Fedora aims to provide a kernel with as many configuration options enabled as possible. Sometimes users may want to change those options for testing or for a feature Fedora doesn’t support. This is a brief guide to how kernel configurations are generated and how to best make changes for a custom kernel.
Finding the configuration files
Fedora generates kernel configurations using a hierarchy of files. Kernel options common to all architectures and configurations are listed in individual files under baseconfig. Subdirectories under baseconfig can override the settings as needed for architectures. As an example:
$ find baseconfig -name CONFIG_SPI baseconfig/x86/CONFIG_SPI baseconfig/CONFIG_SPI baseconfig/arm/CONFIG_SPI $ cat baseconfig/CONFIG_SPI # CONFIG_SPI is not set $ cat baseconfig/x86/CONFIG_SPI CONFIG_SPI=y $ cat baseconfig/arm/CONFIG_SPI CONFIG_SPI=y
As shown above, CONFIG_SPI is initially turned off for all architectures but x86 and arm enable it.
The directory debugconfig contains options that get enabled in kernel debug builds. The file config_generation lists the order in which directories are combined and overridden to make configs. After you change a setting in one of the individual files, you must run the script build_configs.sh to combine the individual files into configuration files. These exist in kernel-$flavor.config.
When rebuilding a custom kernel, the easiest way to change kernel configuration options is to put them in kernel-local. This file is merged automatically when building the kernel for all configuration options. You can set options to be disabled (# CONFIG_FOO is not set), enabled (CONFIG_FOO=y), or modular (CONFIG_FOO=M) in kernel-local.
Catching and fixing errors in your configuration files
The Fedora kernel build process does some basic checks on configuration files to help catch errors. By default, the Fedora kernel requires that all kernel options are explicitly set. One common error happens when enabling one kernel option exposes another option that needs to be set. This produces errors related to .newoptions, as an example:
+ Arch=x86_64 + grep -E '^CONFIG_' + make ARCH=x86_64 listnewconfig + '[' -s .newoptions ']' + cat .newoptions CONFIG_R8188EU + exit 1 error: Bad exit status from /var/tmp/rpm-tmp.6BXufs (%prep) RPM build errors: Bad exit status from /var/tmp/rpm-tmp.6BXufs (%prep)
To fix this error, explicitly set the options (CONFIG_R8188EU in this case) in kernel-local as well.
Another common mistake is setting an option incorrectly. The kernel Kconfig dependency checker silently changes configuration options that are not what it expects. This commonly happens when one option selects another option, or has a dependency that isn’t satisfied. Fedora attempts a basic sanity check that the options specified in tree match what the kernel configuration engine expects. This may produce errors related to mismatches:
+ ./check_configs.awk configs/kernel-4.13.0-i686-PAE.config temp-kernel-4.13.0-i686-PAE.config + '[' -s .mismatches ']' + echo 'Error: Mismatches found in configuration files' Error: Mismatches found in configuration files + cat .mismatches Found CONFIG_I2C_DESIGNWARE_CORE=y after generation, had CONFIG_I2C_DESIGNWARE_CORE=m in Fedora tree + exit 1
In this example, the Fedora configuration specified CONFIG_I2C_DESIGNWARE_CORE=m, but the kernel configuration engine set it to CONFIG_I2C_DESIGNWARE_CORE=y. The kernel configuration engine is ultimately what gets used, so the solution is either to change the option to what the kernel expects (CONFIG_I2C_DESIGNWARE_CORE=y in this case) or to further investigate what is causing the unexpected configuration setting.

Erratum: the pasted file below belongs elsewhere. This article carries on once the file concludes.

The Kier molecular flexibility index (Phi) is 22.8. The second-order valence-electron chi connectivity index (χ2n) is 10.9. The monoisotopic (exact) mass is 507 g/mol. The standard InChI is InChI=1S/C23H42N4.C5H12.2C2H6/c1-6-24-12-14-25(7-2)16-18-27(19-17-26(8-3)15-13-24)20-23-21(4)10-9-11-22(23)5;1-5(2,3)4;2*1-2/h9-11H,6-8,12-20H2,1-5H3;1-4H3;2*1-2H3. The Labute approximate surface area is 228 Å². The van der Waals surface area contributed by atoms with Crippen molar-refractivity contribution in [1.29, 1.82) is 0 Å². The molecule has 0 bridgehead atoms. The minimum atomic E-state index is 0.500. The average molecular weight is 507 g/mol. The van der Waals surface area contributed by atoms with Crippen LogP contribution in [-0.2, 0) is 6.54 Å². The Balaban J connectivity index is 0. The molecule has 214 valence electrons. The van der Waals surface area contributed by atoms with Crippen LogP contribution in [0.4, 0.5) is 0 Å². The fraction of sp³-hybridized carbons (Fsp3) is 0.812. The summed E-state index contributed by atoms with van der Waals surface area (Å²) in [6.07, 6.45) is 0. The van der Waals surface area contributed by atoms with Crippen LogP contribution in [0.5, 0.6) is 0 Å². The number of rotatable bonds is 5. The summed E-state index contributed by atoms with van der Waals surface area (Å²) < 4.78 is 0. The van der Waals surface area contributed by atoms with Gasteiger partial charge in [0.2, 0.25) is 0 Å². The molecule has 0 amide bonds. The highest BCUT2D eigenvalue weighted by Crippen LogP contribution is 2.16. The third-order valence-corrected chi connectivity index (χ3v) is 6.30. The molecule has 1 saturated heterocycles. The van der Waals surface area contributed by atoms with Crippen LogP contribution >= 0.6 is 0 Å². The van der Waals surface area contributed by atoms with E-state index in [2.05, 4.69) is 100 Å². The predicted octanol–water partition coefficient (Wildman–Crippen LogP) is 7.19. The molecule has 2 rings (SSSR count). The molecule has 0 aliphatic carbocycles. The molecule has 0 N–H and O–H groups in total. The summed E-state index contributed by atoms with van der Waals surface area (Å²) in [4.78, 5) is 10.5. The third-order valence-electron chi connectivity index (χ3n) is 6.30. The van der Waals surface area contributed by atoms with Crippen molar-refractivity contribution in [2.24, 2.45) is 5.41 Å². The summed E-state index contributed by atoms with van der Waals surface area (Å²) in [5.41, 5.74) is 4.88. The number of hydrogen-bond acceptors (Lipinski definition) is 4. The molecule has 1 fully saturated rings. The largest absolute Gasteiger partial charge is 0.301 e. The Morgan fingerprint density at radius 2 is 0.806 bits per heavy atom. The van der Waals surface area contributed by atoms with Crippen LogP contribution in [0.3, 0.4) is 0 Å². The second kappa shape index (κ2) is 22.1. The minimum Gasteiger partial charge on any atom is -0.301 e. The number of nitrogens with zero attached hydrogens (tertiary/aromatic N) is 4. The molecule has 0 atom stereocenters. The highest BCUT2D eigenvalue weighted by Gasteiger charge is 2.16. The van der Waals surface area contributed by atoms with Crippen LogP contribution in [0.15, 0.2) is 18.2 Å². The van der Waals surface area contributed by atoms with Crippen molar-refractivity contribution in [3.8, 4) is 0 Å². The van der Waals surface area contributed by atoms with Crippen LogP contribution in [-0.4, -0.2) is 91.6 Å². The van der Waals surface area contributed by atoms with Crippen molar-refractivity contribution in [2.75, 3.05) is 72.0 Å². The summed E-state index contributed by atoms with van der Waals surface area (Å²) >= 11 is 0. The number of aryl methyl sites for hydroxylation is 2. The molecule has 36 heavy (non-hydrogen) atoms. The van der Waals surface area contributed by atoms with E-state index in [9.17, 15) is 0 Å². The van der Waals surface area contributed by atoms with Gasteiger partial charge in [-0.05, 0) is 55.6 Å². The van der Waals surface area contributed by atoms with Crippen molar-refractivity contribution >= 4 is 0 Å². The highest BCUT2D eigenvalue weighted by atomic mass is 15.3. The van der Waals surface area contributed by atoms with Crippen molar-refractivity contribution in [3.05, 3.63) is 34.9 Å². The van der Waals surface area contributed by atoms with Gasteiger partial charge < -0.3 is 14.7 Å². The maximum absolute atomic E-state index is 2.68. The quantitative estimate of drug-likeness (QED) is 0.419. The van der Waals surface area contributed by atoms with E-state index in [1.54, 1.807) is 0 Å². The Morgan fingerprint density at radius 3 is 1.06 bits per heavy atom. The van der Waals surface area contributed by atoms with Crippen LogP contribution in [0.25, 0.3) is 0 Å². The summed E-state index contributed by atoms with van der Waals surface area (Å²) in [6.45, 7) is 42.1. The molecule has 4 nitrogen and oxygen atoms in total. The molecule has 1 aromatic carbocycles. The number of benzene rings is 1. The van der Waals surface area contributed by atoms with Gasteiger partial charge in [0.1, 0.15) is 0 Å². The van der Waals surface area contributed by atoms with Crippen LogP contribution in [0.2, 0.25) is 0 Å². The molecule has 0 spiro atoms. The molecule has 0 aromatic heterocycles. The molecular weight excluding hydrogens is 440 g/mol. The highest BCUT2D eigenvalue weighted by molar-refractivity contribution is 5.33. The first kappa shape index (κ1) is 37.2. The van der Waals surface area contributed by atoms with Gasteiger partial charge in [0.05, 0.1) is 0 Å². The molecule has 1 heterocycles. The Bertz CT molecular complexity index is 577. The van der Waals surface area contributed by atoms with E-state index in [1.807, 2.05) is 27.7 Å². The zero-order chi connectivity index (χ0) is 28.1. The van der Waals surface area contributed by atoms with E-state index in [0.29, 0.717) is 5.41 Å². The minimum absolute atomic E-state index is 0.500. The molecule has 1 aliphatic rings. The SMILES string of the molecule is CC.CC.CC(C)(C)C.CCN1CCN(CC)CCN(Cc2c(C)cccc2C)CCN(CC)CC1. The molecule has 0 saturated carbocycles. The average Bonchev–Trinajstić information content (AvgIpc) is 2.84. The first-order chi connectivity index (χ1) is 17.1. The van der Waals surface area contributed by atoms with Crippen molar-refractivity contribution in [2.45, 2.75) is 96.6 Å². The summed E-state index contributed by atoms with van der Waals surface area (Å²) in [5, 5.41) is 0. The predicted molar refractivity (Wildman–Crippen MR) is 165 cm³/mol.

Once the kernel configuration options are set to your liking, you can follow standard kernel build procedures to build your custom kernel.
I’m not an expert but, is this related to modprobe command, or changing parameters during boot?
Neither. This sets kernel options. Modprobe enables/disables kernelmodules on the fly, and setting a parameter during boot isn’t permanent (unless you change it in /etc/default/grub or something).
This is for making a config change. Let’s say you want to enable Thunderbolt 3 USB charging, but the Fedora default kernel doesn’t enable this. You use kerneloptions to change this, thus making a new version of the kernel for your machine.
Where to start ?
find: ‘baseconfig’: No such file or directory
are we supposed to download something first
Paul W. Frields
@fred: Yes, you are supposed to have downloaded the kernel SRPM, installed it, and are working from those sources. The article doesn’t attempt to go over all the steps for using a kernel, so check out (this wiki page)[https://fedoraproject.org/wiki/Building_a_custom_kernel] for more information.
I’m rather surprised; here you’re actually documenting what Fedora has always frowned upon or rather has said is unsupported. So does this mean Fedora will start supporting it? From my experience in the older days I would find it rather … fascinating … if Fedora would now support all the customised kernels.
So what is the purpose here? That is to say: why are you documenting how to do something Fedora doesn’t support? Maybe there should be a big warning on this? Because anyone who doesn’t know how to do this probably won’t be able to solve the problems on their own (maybe some of the problems but certainly not all of the problems). The comments already suggest this exactly.
Always , my big problem with custom kernels was that always it brakes the update procedure .
is there any way or how to create a custom kernel and implement it on hardware and to not brake this part of the distro that it important for the OS ?
Thank you for any answer 🙂